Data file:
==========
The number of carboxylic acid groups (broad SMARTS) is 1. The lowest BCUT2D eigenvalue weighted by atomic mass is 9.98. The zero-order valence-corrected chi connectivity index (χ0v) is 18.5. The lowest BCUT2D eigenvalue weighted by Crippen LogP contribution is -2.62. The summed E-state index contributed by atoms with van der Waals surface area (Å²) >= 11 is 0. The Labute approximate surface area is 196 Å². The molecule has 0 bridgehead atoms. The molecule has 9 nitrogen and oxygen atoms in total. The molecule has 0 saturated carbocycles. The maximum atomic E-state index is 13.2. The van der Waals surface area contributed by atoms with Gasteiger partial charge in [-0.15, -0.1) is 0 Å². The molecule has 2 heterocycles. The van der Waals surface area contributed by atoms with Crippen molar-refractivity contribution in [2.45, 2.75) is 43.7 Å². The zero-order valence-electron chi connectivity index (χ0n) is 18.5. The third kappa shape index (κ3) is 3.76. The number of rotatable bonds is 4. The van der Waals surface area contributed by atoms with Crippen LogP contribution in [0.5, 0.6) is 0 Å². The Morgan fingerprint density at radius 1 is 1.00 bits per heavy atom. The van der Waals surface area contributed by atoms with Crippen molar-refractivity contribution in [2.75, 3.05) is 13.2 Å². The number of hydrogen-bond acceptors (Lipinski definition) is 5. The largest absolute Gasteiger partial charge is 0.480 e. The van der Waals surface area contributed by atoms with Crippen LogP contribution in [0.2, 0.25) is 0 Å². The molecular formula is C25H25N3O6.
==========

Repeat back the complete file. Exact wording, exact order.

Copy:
The number of carboxylic acid groups (broad SMARTS) is 1. The lowest BCUT2D eigenvalue weighted by atomic mass is 9.98. The zero-order valence-corrected chi connectivity index (χ0v) is 18.5. The lowest BCUT2D eigenvalue weighted by Crippen LogP contribution is -2.62. The summed E-state index contributed by atoms with van der Waals surface area (Å²) >= 11 is 0. The Labute approximate surface area is 196 Å². The molecule has 0 bridgehead atoms. The molecule has 9 nitrogen and oxygen atoms in total. The molecule has 0 saturated carbocycles. The maximum atomic E-state index is 13.2. The van der Waals surface area contributed by atoms with Gasteiger partial charge in [-0.15, -0.1) is 0 Å². The molecule has 2 heterocycles. The van der Waals surface area contributed by atoms with Crippen molar-refractivity contribution in [2.45, 2.75) is 43.7 Å². The zero-order valence-electron chi connectivity index (χ0n) is 18.5. The third kappa shape index (κ3) is 3.76. The number of rotatable bonds is 4. The van der Waals surface area contributed by atoms with Crippen LogP contribution in [0.5, 0.6) is 0 Å². The Morgan fingerprint density at radius 1 is 1.00 bits per heavy atom. The van der Waals surface area contributed by atoms with Crippen molar-refractivity contribution in [2.75, 3.05) is 13.2 Å². The number of hydrogen-bond acceptors (Lipinski definition) is 5. The largest absolute Gasteiger partial charge is 0.480 e. The van der Waals surface area contributed by atoms with Crippen LogP contribution in [0.2, 0.25) is 0 Å². The molecular formula is C25H25N3O6.